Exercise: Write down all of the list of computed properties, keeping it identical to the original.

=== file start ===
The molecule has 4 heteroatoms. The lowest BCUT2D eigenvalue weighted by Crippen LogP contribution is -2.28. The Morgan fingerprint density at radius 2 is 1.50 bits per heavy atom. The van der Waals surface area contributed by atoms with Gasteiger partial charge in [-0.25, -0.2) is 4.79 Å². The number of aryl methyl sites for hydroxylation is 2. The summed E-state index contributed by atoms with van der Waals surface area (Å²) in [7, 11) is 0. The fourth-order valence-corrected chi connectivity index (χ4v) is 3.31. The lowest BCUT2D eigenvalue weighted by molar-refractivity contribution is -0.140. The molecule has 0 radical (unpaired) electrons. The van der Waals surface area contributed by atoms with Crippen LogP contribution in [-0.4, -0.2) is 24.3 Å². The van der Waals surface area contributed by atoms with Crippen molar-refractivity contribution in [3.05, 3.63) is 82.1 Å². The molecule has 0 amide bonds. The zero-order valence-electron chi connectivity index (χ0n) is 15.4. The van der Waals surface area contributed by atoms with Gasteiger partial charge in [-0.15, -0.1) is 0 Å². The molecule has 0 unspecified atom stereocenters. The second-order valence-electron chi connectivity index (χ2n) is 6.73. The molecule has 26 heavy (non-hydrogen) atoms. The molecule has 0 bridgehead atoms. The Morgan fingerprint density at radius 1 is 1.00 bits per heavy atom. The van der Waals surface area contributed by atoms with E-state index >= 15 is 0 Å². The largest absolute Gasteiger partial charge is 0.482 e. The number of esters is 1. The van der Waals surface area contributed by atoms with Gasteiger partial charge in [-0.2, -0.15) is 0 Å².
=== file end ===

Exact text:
The molecule has 4 heteroatoms. The lowest BCUT2D eigenvalue weighted by Crippen LogP contribution is -2.28. The Morgan fingerprint density at radius 2 is 1.50 bits per heavy atom. The van der Waals surface area contributed by atoms with Gasteiger partial charge in [-0.25, -0.2) is 4.79 Å². The number of aryl methyl sites for hydroxylation is 2. The summed E-state index contributed by atoms with van der Waals surface area (Å²) in [7, 11) is 0. The fourth-order valence-corrected chi connectivity index (χ4v) is 3.31. The lowest BCUT2D eigenvalue weighted by molar-refractivity contribution is -0.140. The molecule has 0 radical (unpaired) electrons. The van der Waals surface area contributed by atoms with Crippen LogP contribution in [-0.4, -0.2) is 24.3 Å². The van der Waals surface area contributed by atoms with Crippen molar-refractivity contribution in [3.05, 3.63) is 82.1 Å². The molecule has 0 amide bonds. The zero-order valence-electron chi connectivity index (χ0n) is 15.4. The van der Waals surface area contributed by atoms with Gasteiger partial charge in [-0.15, -0.1) is 0 Å². The molecule has 0 unspecified atom stereocenters. The second-order valence-electron chi connectivity index (χ2n) is 6.73. The molecule has 26 heavy (non-hydrogen) atoms. The molecule has 0 bridgehead atoms. The Morgan fingerprint density at radius 1 is 1.00 bits per heavy atom. The van der Waals surface area contributed by atoms with E-state index >= 15 is 0 Å². The largest absolute Gasteiger partial charge is 0.482 e. The number of esters is 1. The van der Waals surface area contributed by atoms with Gasteiger partial charge in [-0.2, -0.15) is 0 Å².